Not only do I enjoy that story, but I pass it on because, except for the chickens, it is truer to the Biblical picture than most of our imaginings. For example the cartoons of heaven that appear in the New Yorker with such strange frequency. Two ex-bankers with wings walking across a fleecy cloud. One is saying to the other, “Oh, Eternal life is fine, but what I really like is getting to wear flip flops all the time.”

But Iowa is better, because when this old story talks about life beyond death, it talks not about heaven but about earth. It talks about a better version of God’s good creation. So we pray week by week. Thy kingdom come — where? — on earth. The Biblical faith centers in a very few convictions to which we are challenged to trust our lives. 1. A loving personal God created everything good. 2. Human beings and some other mysterious forces messed it up. 3. Human history is the story of God working to recreate it, especially through Jesus and his people.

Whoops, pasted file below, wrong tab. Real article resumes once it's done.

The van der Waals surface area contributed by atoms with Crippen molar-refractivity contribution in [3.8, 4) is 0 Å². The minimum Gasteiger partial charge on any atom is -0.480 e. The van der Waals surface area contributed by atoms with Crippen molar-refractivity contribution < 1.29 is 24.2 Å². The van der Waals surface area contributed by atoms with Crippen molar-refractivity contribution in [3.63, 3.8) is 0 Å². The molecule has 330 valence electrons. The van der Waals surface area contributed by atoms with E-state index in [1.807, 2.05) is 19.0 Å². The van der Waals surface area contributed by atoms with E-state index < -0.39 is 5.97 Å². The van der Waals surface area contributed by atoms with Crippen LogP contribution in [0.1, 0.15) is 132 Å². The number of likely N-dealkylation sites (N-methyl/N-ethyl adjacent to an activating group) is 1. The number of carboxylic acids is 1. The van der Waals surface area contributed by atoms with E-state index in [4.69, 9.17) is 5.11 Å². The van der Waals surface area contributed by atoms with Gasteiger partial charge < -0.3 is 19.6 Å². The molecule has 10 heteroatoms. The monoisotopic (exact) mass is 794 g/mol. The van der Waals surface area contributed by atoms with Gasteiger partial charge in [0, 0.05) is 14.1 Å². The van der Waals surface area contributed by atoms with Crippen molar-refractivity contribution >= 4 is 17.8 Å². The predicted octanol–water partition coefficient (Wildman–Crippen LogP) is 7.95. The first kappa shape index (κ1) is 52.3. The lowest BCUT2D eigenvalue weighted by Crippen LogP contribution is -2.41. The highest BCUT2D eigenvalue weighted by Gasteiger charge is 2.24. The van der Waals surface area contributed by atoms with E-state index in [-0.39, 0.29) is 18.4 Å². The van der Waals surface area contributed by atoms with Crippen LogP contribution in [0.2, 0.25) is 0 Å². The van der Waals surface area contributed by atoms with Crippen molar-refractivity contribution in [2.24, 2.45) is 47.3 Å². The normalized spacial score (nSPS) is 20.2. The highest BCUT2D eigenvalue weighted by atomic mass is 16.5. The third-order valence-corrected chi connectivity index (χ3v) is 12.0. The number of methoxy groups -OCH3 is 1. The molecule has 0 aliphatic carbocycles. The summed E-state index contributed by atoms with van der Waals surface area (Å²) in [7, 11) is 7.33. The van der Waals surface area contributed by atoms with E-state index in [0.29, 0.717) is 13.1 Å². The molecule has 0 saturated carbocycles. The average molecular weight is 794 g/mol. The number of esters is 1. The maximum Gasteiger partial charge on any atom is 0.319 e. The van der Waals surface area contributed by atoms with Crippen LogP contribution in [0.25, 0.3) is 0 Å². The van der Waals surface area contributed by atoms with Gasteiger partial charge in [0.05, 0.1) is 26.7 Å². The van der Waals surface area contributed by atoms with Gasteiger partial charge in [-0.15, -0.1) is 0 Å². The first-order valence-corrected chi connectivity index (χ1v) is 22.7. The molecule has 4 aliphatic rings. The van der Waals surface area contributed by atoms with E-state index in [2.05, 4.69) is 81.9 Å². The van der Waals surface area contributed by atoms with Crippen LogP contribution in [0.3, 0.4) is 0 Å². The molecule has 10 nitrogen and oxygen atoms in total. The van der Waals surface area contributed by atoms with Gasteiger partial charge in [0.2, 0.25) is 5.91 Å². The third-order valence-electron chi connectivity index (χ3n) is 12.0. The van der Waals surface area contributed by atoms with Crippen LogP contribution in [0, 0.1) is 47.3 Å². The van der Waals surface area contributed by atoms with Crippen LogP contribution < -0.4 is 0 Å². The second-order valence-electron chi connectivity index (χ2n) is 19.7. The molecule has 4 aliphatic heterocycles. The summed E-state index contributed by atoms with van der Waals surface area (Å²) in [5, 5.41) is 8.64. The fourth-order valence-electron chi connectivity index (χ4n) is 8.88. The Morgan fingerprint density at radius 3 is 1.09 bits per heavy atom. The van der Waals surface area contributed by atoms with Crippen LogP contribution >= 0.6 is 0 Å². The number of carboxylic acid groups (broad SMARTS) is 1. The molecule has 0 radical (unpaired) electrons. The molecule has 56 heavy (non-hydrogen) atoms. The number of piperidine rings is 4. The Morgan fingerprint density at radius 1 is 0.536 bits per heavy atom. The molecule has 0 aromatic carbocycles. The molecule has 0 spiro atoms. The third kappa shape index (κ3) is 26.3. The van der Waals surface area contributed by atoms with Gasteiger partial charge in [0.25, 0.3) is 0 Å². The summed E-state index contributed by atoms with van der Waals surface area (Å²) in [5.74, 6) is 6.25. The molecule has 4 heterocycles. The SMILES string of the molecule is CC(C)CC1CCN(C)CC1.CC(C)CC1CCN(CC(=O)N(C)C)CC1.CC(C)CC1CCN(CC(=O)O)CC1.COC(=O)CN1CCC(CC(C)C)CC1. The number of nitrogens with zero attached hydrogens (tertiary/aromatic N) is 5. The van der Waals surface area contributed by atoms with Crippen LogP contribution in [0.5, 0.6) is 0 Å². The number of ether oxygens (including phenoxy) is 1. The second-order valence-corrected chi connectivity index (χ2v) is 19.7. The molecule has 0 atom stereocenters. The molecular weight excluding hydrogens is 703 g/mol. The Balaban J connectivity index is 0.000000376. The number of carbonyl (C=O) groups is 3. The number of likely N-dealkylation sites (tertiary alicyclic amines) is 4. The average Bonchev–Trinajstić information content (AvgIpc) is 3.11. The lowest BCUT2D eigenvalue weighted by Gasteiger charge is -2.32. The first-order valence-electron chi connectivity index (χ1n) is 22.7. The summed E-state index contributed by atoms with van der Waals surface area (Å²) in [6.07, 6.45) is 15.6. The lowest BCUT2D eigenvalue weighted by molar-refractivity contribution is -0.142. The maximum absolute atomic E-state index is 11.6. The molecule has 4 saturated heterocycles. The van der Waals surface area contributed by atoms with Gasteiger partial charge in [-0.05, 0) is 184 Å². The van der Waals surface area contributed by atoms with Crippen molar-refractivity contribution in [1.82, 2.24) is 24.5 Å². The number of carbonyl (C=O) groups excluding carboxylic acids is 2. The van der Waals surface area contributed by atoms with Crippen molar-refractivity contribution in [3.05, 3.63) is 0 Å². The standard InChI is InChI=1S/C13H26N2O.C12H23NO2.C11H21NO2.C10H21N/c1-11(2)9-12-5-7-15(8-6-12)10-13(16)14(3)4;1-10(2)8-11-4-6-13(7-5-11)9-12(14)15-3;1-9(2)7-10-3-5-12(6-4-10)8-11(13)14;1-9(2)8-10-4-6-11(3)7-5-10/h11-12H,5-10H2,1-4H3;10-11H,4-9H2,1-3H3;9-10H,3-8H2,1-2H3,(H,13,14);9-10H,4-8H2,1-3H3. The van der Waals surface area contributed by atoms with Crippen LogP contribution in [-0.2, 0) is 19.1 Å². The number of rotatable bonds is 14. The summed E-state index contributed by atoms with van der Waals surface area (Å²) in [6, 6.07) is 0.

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Now, as I say, these are the fundamental certainties of our faith, what the Biblical story is all about. We trust these or nothing else about this faith makes any sense. When it comes to the question of our future beyond death, the story is remarkably reticent to say much other than it is a future with God and with one another. Suggesting the human mind has difficulty grasping an existence beyond space and time. Suggesting we ought not to be too dogmatic about either the landscape or the membership.